Legal status check at Mi Pueblo

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Mi Pueblo on First Street.

Mi Pueblo Foods, the San Jose-based Hispanic grocery store chain with a location on First Street in Gilroy, recently began cross-checking the legal immigration status of new hires at the request of the federal government, invoking attacks from a local labor union.
Mi Pueblo began using E-Verify, an Internet-based government program that checks the authenticity of immigration documents, on Aug. 16 in response to pressure from the federal government, according to Perla Rodriguez, spokeswoman for the company.
“I’ll be very frank, this is not something we woke up one morning and said we want to do this,” Rodriguez said. “That said, it is a common practice among large retailers, and we want to follow the law.”
The new E-Verify system would only apply to new hires, not current employees, she said.
E-Verify is mainly a voluntary government program – so the fact that they were asked to adhere to it by the federal government begs questions on whether Mi Pueblo has run into problems with their workforce.
But Rodriguez would not comment about why, specifically, the Department of Homeland Security asked Mi Pueblo to join E-Verify, noting that other Hispanic businesses have been asked to do the same thing.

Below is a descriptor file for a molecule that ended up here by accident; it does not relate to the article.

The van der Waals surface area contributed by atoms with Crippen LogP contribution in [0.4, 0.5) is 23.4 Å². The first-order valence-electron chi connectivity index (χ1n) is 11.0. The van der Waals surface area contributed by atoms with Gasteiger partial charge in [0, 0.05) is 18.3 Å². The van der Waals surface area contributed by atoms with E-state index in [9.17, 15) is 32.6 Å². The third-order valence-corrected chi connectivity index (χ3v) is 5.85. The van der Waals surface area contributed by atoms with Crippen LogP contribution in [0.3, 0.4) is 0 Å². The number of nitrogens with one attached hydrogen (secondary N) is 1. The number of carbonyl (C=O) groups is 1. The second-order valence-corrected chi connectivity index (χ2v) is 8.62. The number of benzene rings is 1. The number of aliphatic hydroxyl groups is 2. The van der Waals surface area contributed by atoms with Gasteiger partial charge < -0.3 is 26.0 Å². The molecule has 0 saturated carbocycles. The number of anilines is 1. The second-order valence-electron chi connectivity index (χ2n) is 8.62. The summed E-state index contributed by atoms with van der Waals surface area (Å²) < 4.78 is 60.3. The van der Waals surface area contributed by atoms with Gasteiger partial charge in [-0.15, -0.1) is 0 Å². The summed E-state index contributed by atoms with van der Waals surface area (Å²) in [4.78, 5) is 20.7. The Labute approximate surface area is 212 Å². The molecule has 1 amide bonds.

The Dept. of Homeland Security also would not comment as to why they may have prompted Mi Pueblo to use E-Verify.
“We don’t discuss whether or not a business is under scrutiny. The reason being that people would infer that the business is breaking the law, when in a lot of cases what we find is the business was meeting their legal responsibility, but were duped by employees who were using counterfeit or fraudulent documents,” said Virginia Kice, spokeswoman for the Department of Immigration and Customs Enforcement.
Whatever the reason, the recent switch to E-Verify caused the United Food and Commercial Workers Local 5, a 33,000-member union based in San Jose, to lash out against Mi Pueblo. UFCW Local 5 claim that Mi Pueblo voluntarily began using E-Verify as a means of intimidation for new hires. UFCW Local 5 has threatened to launch a boycott of the company if they do not rescind their enrollment in E-Verify by Oct. 8.
The potential boycott is just another attack from a union who has a history of exploiting the company’s every move, according to Rodriguez. The company’s employees are not a part of a union.
“It is unfortunate that the union that has been attacking Mi Pueblo for many years, has been very opportunistic about this. They’re doing it to create a lot of fear in people,” she said.
Rodriguez said the attack is “all about money,” as Mi Pueblo represents a multi-million dollar contract for the union.
Rodriguez said that the company “absolutely does not” discourage their employees from joining a union.
“When you treat employees right, there is no reason for a third party,” she said. UFCW Local 5 disagrees, and during a press conference outside the San Jose Mi Pueblo last week, they accused the company of voluntarily joining E-Verify as a means of threatening and intimidating employees.